Last weekend I tried three recipes from the book for a family lunch, and all three turned out perfectly. The one I am featuring in today’s post is the Hot Dog Flower Bun. The original recipe from Ms Cho’s blog is here. Her recipe for milk bread, what she refers to as The Mother of All Milk Breads, is here. My recipe below has been adapted for use with a Thermomix, and uses metric measurements and baked in a fan-assisted oven. In short, it is the perfect recipe to test drive my new kitchen.



What makes the milk bread super soft is the addition of tangzhong. This is a paste (roux in French) made from milk and flour. An explanation is here and the ratio is 1 part flour to 5 parts milk. I am slightly ashamed that I did not venture to try milk bread earlier. However my first attempt was so successful I am already planning my next batch of buns.


For the Milk Bread and Filling:

100 g full-fat milk + 20 g bread flour, for the tangzhong.

125 g full-fat milk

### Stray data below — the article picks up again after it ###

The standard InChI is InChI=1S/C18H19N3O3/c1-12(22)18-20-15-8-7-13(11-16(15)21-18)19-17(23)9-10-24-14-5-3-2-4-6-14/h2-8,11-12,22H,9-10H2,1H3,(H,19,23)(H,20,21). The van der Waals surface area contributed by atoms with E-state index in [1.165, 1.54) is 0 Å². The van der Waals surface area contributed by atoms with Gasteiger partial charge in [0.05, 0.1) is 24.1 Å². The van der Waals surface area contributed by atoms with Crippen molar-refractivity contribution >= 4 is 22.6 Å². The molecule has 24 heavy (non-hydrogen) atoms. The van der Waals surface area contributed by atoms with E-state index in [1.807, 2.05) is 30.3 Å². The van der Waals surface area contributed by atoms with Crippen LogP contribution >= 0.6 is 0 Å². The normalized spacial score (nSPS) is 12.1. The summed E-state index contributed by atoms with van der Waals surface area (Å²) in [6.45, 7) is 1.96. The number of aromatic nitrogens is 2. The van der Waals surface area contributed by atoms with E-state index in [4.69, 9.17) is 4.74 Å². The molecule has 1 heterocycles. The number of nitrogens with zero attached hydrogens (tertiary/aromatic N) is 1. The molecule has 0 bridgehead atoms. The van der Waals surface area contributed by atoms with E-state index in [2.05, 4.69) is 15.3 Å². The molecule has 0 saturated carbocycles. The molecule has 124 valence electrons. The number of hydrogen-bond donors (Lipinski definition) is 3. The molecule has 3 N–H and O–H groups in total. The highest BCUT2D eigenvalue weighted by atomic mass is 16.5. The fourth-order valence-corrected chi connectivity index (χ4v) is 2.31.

1 teaspoon instant dry yeast

30 g unrefined caster sugar (see note below)

335 g bread flour

½ teaspoon coarse salt (see note below)

1 large egg, around 58 g without the shell

55 g unsalted butter, softened

8 – 10 frankfurters

1 small egg + 1 tablespoon double cream, for the egg wash

chopped chives and sesame seeds for sprinkling over


You will also need two lined baking sheets, and a large bowl oiled with 1 teaspoon of whichever neutral-flavoured oil you can procure in these times of cooking oil rationing. Please refer to the original recipe here, as my recipe is specifically for use with a Thermomix.


How to Make:

First make the tangzhong. Place 100 g full-fat milk + 20 g bread flour in a small saucepan over low heat. On my electric hob this is level 6. Stir the mixture vigorously for 3½ minutes (see below on appliances). This will result in a soft paste.

Remove the paste from the warm pan and place in a bowl to cool down. Place the tangzhong next to the other ingredients you are using for the dough.